When you cut, stay on the waste side of that line, and cut so that the cut is "square" ACROSS the thickness of the stock. This usually means you should build a jig for your tablesaw that you can affix the stock to, so the stock center line is parallel to the surface of the table saw table. You DO NOT want the stock to slide even a little in that jig - so you get a straight and square-across cut. Tape with good masking tape and use a sharp fine tooth carbide saw and feed it slow to avoid stock wood tear out.


    Then, you can fit and mount up your new pad.


    Good luck, GJ

  17. I don't like gunsmiths using the term "cleaned up" when they mean they have to remove metal. It misleads the shooting public into thinking problems with machining are always "just a cleanup". Without pictures, it's hard to say what the fix will have to be, but if you are gouging brass just chambering a round, it's going to be a gunsmith job!


    Ok, with that out of the way. If there is a gouge below the surface of where the chamber walls should be, that's really tough to remove. A new barrel, a barrel reline or a chamber reline (which isn't done often) are obvious ways to give the barrel back enough metal to cut a clean chamber.


    If there is a badly cut (partially finished) chamber, it might be possible to remove just a little with a finishing reamer. But it is SO much easier to do chamber reaming with the barrel dismounted from the receiver, I don't think any gunsmith would try to ream while barrel is mounted.


    If there is just a burr at the entry of the chamber, that can be removed with CAREFUL work with a die grinder or Dremel tool.


    All depends upon what the damage to the chamber is!



    Now, IF this is a factory new gun, you have a warranty claim. Let the factory decide how to fix it, unless you are wanting to pay someone to fix it because you don't want for Rossi to get to it. If this is one you bought used from a pard, I'd be talking with the feller about the "undisclosed damage" and how he will be helping you get it fixed. Unless he made it clear that the gun was not suitable to be fired without work on it.


    Good luck, GJ

    • Like 1
  18. Lacquer finish on a gun stock will be prone to water discoloring, solvent attack, and will be rather brittle. Great on furniture that will be indoors (except bar or table tops where exposed to alcohol) though.


    Much better to use TruOil or Linspeed when doing stocks. Just refinished a Swedish Mauser (lots of wood with that 29" barrel) - three coats in three days without ArmorAll. Just a couple drops of Japan Dryer in with the tablespoon of oil.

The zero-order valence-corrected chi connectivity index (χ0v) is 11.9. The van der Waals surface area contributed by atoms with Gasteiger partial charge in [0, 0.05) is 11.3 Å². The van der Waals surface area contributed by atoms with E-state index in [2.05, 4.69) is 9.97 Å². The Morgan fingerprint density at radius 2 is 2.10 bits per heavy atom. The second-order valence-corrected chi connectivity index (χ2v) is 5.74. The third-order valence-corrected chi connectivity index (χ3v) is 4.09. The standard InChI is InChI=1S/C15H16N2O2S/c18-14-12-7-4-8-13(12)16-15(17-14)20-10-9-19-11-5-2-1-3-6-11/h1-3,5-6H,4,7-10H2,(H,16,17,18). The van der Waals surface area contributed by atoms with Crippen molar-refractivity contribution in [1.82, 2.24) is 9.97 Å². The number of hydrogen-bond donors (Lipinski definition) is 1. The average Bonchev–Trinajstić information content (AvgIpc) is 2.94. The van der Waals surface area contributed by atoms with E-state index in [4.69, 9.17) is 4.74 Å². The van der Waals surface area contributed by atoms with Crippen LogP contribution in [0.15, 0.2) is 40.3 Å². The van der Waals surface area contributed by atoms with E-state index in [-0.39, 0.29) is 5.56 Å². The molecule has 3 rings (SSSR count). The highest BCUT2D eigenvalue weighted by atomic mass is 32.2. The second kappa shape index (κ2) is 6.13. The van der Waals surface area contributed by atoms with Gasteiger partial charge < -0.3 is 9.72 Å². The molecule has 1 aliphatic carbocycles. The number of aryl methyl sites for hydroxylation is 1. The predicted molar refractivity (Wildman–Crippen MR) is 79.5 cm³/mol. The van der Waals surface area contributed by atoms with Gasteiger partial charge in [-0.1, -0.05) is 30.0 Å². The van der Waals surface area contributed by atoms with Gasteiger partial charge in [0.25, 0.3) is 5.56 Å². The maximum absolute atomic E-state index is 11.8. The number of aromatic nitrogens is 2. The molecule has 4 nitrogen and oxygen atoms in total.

Good luck, GJ

  19. Been running an RCBS vibratory bowl heavily for about 8 years now. The trick on that one (and most others) - at least each year, take the darn thing apart, clean and lube the bronze bushings with a good lube (Royal Purple gun oil is what I have used), blow out all the media dust, then reassemble all the stinking little screws and bolts.


    When it slows a little, it's time for the clean and lube. Put that off, and the bearing and then motor will burn up.


    Good luck, GJ

  20. Don't leave brass in any of the solutions mentioned above for more than the time it takes to dissolve the carbonates and sulfates that are the residue in the cases.


    The fasting acting corrosion cleaner I have found (by experiment with solutions plumbers use for cutting scale off plumbing fixtures) is:


    Quart water

    2 tablespoons vinegar

    1 tablespoon crystalline sulfamic acid (a grout cleaner from Home Depot or Lowes or tile stores)


    Warm this to as hot as you can stand to handle. Use thin latex or nitrile gloves. Place corroded brass in solution JUST long enough to stop bubbling - that is the carbonate being dissolved. This works on corroded brass, it works on brown patina (copper oxides) brass. It won't take more than a couple of minutes.


    Drain and rinse in water.


    If you have dissolved a lot of copper carbonate, or softened lots of brown patina, you will have some re-plated copper on the case surfaces that will be bright pink. I scrub that off easily with a greenie scrubbing pad. I've shot tons of pistol brass saved from a few months laying on the range - no more cracking on those cases than on non-corroded cases. BUT - If you have severe pitting on the brass surface - it's history with any treatment technique.


    You will only eat into the copper and zinc of the case walls if you leave it in acidic solutions for a long time. The trick is to drain off the acid just as soon as the residues are dissolved!


    Good luck, GJ

  21. Full wadcutter ammo is not used in CAS for a couple of reasons .


    If bullet is BELOW flush with end of case, it's illegal by rule.


    Won't feed well through lever or pump guns. Made to be shot in target revolvers.


    Good luck, GJ


    (Exact measurement correction applied)

  22. Rye Whiskey - Knob Creek Rye is not hard to choke down. :lol: Prefer Russell's Reserve 6 year old, though.


    Ditto the remarks on the CR Rye - way too mild mannered - no character.


    For Scotch - Talisker. No question.